“That marketing and television and all of the funds that are involved in major college athletics have certainly taken a little bit of control, not just for the institution, but I think it’s affected the experience for the youngsters,” he said. “It’s not necessarily what I believe in, and I worry a little bit that there’s so much time invested into that singular passion, that -- are we giving them the experiences that they are going to need through the rest of their lives?”
Tressel says he’s always been cognizant and concerned about the cost of athletics to other students – the non-athletes who pay (continually rising) fees to support the enterprise, especially at a university like Akron, where three in 10 students would be considered nontraditional. But he also suggested that discontent with the funding and prominence of athletics tends to rise and fall with the tide of success.
“With athletics, sometimes it’s the fashionable thing and sometimes it’s looked upon as being something that’s a luxury that maybe we can’t afford,” Tressel said. “Like anything else, having the happy medium is what we need to do.”
Tressel resigned as Ohio State's coach in May 2011, brought down by an explosive (and some say overblown) scandal in which up to dozens of athletes, throughout most of Tressel’s tenure, exchanged memorabilia for tattoos and cash in violation of National Collegiate Athletic Association policy. Such rule-breaking would deem those athletes ineligible for competition. When the story broke, Tressel professed ignorance; a few months later, the coach admitted he had known what was going on. Despite initial support from the university, Tressel ultimately resigned as the scandal deepened and pressure mounted. After an investigation, the NCAA banned Ohio State's football team from the following postseason.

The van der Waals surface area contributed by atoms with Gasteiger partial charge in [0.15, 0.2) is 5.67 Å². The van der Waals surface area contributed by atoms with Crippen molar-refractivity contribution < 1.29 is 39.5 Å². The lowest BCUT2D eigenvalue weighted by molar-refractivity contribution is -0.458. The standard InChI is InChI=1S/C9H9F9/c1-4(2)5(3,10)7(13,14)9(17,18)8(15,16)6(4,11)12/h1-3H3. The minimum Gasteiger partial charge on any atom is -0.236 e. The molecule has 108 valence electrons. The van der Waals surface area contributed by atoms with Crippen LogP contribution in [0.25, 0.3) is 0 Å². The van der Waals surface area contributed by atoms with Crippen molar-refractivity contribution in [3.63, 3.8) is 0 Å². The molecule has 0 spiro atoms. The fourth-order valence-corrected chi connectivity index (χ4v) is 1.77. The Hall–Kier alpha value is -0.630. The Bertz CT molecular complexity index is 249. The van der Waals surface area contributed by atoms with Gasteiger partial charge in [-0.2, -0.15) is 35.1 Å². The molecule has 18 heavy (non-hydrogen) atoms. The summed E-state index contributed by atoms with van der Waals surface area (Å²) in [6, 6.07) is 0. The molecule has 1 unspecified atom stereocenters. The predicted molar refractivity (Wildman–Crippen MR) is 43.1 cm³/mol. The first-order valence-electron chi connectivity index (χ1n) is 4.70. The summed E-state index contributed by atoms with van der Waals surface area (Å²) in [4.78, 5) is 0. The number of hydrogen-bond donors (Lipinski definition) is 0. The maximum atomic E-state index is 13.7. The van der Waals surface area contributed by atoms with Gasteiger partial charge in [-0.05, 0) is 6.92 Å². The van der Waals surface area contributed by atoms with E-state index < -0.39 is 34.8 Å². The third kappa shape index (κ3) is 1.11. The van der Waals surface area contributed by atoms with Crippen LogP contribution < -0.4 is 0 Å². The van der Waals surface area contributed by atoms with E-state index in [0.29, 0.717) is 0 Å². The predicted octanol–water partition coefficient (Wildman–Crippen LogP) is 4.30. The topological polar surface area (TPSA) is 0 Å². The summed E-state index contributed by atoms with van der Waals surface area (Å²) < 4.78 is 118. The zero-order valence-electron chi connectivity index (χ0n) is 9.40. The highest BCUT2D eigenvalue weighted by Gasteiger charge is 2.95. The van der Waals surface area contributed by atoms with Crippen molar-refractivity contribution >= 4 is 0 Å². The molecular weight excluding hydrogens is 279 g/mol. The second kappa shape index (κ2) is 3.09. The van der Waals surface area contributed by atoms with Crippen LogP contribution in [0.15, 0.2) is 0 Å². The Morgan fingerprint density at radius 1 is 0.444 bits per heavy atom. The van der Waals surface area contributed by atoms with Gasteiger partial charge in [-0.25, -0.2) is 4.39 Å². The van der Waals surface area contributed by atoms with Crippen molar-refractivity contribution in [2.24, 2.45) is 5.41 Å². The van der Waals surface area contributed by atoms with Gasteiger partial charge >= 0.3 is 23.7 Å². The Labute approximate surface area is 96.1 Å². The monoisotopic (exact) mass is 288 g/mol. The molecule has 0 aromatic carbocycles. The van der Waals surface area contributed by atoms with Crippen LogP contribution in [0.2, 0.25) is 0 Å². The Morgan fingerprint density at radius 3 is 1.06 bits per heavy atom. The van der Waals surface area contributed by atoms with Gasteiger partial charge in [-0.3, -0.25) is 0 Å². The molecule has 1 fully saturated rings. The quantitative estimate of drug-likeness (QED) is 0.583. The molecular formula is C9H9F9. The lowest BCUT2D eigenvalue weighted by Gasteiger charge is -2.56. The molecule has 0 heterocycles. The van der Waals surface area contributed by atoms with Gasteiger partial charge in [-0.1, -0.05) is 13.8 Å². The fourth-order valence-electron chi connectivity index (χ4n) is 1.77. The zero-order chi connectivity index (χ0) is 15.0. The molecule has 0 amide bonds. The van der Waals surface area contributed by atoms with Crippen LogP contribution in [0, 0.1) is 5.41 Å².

Looking back on his exit, Tressel talks about how ego prevents coaches from making changes. His career ending when it did was “a blessing,” he says.
“It gave me that opportunity to step back and say, O.K., I’ve always said I’m going to one day enter the academic sector in one way, shape or form; let’s have it be this way,” said Tressel, who studied to be a teacher in college. “You never know why things happen and the timing that occurs, but I feel very fortunate that it did.”
Tressel’s administrative position came about by happenstance. Akron President Luis Proenza reached out to Tressel for advice when he was looking for a new head football coach last year, in a phone call that involved his gauging Tressel’s interest in taking the position himself (though the two disagree on how serious this query was). But it became clear that Tressel, an Akron alum, was not interested in returning to coaching. (There was one obstacle to that idea, too: a show-cause order that the NCAA laid on Tressel as part of the Ohio State sanctions. The five-year decree meant that if Tressel left Ohio State, he would carry all the penalties incurred there along with him unless Akron could convince the NCAA they should not. The order only prevented Tressel from coaching some football games; it would not affect his administrative position.)